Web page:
One Heart and Soul

Many Catholics today are rightfully dismayed by divisive arguments among fellow Christians over matters as diverse as liturgy, the pope, politics and morality. Only the strong of heart dare venture near online comboxes on certain Catholic websites. Such disagreements, oftentimes petty, sometimes significant, stand in sharp contrast to the second summary in the Acts of the Apostles on the state of the early church.

According to Acts, “Now the whole group of those who believed were of one heart and soul, and no one claimed private ownership of any possessions, but everything they owned was held in common.... There was not a needy person among them, for as many as owned lands or houses sold them and brought the proceeds of what was sold. They laid it at the apostles’ feet, and it was distributed to each as any had need.” It is a beautiful image of the early church, strengthened by the story of Barnabas, which immediately follows these verses and describes him giving to the church the money gained from selling a plot of land.


It is an ideal picture, which is soon shattered by the story of Ananias and Sapphira, who also decide to sell a plot of land but hold back some of the money for a rainy day fund. Their behavior indicates a fissure among the early disciples and undercuts the claim that “everything they owned was held in common.”

Why does Luke include this story in Acts 5? It is a shocking story—both Ananias and Sapphira separately fall down dead immediately after their deceit is revealed—but it speaks to reality. Even in the heady days of the apostles, people were already seeking their own way and hedging their bets on the church.

The period of Easter brings into sharp contrast the stumbling ways of the believers, a feature found throughout the church’s history, and the steadfast love of God, which the psalmist tells us “endures forever.” As steadfast as God is, so we are fickle in the ways of God. And yet, as fickle and capricious as believers might be, there is persistence among the disciples of Jesus, who get up, brush the dirt from their clothes and move forward eager again to follow God in “one heart and soul.”

The Apostle Thomas gives us another image of the wavering disciple, but in this case one who remains in the fold. Thomas did not witness the risen Lord and so hedged his bets on the reality of the resurrection even as the other apostles were telling him, “We have seen the Lord.” Why would they lie to him in his grief? Still, he said, “Unless I see the mark of the nails in his hands, and put my finger in the mark of the nails and my hand in his side, I will not believe.”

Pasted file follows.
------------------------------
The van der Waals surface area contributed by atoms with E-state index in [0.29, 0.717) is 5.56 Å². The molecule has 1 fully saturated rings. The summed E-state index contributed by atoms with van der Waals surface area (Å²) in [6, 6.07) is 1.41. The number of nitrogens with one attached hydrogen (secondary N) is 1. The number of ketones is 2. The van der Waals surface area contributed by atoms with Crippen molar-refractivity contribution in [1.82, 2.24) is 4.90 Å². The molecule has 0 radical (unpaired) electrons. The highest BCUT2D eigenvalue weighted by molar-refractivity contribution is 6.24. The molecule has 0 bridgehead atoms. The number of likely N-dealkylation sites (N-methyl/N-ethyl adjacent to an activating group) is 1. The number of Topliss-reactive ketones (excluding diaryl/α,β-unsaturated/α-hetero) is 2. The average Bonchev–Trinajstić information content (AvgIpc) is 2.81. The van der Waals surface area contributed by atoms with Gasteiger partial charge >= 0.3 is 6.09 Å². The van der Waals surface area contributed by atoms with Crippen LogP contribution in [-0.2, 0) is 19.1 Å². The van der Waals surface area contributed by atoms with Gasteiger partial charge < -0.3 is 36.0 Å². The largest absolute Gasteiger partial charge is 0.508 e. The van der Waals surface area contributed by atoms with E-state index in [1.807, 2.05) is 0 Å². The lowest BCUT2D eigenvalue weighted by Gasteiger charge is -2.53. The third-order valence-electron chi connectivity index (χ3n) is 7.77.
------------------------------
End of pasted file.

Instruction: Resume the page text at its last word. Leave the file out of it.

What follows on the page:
Thomas persisted in his unbelief, unconvinced by the other apostles, until a week later, when Jesus’ disciples “were again in the house, and Thomas was with them. Although the doors were shut, Jesus came and stood among them and said, ‘Peace be with you.’ Then he said to Thomas, ‘Put your finger here and see my hands. Reach out your hand and put it in my side. Do not doubt but believe.’” Only then did Thomas answer, “My Lord and my God!”

How did the other disciples treat Thomas during that week? It seems that they did not cast him out for doubting, marginalize him or call him a “cafeteria apostle” but allowed him to remain with them. For his part, Thomas stayed with them, even in the midst of his doubt.

We all need and rely on the steadfastness of God at all times to support us when we are uncertain, but the support of other believers is essential, not “even” when we disagree, but especially when we disagree. Thomas did not believe initially and only believed when he saw Jesus in the risen flesh. “Jesus said to him, ‘Have you believed because you have seen me? Blessed are those who have not seen and yet have come to believe.’” Important in all of this, though, and often overlooked, is that in the midst of Thomas’s profound disagreement with the other disciples regarding Jesus’ resurrection, he remained within the fold of the brothers and sisters.

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